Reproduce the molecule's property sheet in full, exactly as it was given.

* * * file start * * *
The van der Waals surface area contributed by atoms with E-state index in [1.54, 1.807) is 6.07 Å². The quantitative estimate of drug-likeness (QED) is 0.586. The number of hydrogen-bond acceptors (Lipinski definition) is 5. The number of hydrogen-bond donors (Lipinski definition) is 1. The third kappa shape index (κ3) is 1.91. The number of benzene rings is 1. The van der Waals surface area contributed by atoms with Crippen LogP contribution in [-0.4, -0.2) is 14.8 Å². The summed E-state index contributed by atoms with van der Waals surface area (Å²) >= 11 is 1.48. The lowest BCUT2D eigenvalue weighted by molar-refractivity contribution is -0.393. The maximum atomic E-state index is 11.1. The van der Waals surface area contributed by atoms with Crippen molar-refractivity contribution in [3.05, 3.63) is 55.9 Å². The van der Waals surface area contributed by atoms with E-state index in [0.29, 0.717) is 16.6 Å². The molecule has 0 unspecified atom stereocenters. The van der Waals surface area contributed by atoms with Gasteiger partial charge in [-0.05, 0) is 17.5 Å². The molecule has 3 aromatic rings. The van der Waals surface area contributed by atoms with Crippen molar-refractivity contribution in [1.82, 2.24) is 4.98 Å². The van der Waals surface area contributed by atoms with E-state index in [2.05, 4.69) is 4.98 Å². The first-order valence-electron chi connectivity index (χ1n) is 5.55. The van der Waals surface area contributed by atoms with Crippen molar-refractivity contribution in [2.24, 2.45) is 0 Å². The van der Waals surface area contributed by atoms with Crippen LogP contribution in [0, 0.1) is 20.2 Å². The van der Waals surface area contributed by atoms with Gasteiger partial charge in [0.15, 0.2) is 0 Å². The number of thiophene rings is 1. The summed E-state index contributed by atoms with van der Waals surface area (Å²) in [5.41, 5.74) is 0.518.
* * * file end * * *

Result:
The van der Waals surface area contributed by atoms with E-state index in [1.54, 1.807) is 6.07 Å². The quantitative estimate of drug-likeness (QED) is 0.586. The number of hydrogen-bond acceptors (Lipinski definition) is 5. The number of hydrogen-bond donors (Lipinski definition) is 1. The third kappa shape index (κ3) is 1.91. The number of benzene rings is 1. The van der Waals surface area contributed by atoms with Crippen LogP contribution in [-0.4, -0.2) is 14.8 Å². The summed E-state index contributed by atoms with van der Waals surface area (Å²) >= 11 is 1.48. The lowest BCUT2D eigenvalue weighted by molar-refractivity contribution is -0.393. The maximum atomic E-state index is 11.1. The van der Waals surface area contributed by atoms with Crippen molar-refractivity contribution in [3.05, 3.63) is 55.9 Å². The van der Waals surface area contributed by atoms with E-state index in [0.29, 0.717) is 16.6 Å². The molecule has 0 unspecified atom stereocenters. The van der Waals surface area contributed by atoms with Gasteiger partial charge in [-0.05, 0) is 17.5 Å². The molecule has 3 aromatic rings. The van der Waals surface area contributed by atoms with Crippen molar-refractivity contribution in [1.82, 2.24) is 4.98 Å². The van der Waals surface area contributed by atoms with E-state index in [2.05, 4.69) is 4.98 Å². The first-order valence-electron chi connectivity index (χ1n) is 5.55. The van der Waals surface area contributed by atoms with Crippen molar-refractivity contribution in [2.24, 2.45) is 0 Å². The van der Waals surface area contributed by atoms with Crippen LogP contribution in [0, 0.1) is 20.2 Å². The van der Waals surface area contributed by atoms with Gasteiger partial charge in [0.15, 0.2) is 0 Å². The number of thiophene rings is 1. The summed E-state index contributed by atoms with van der Waals surface area (Å²) in [5.41, 5.74) is 0.518.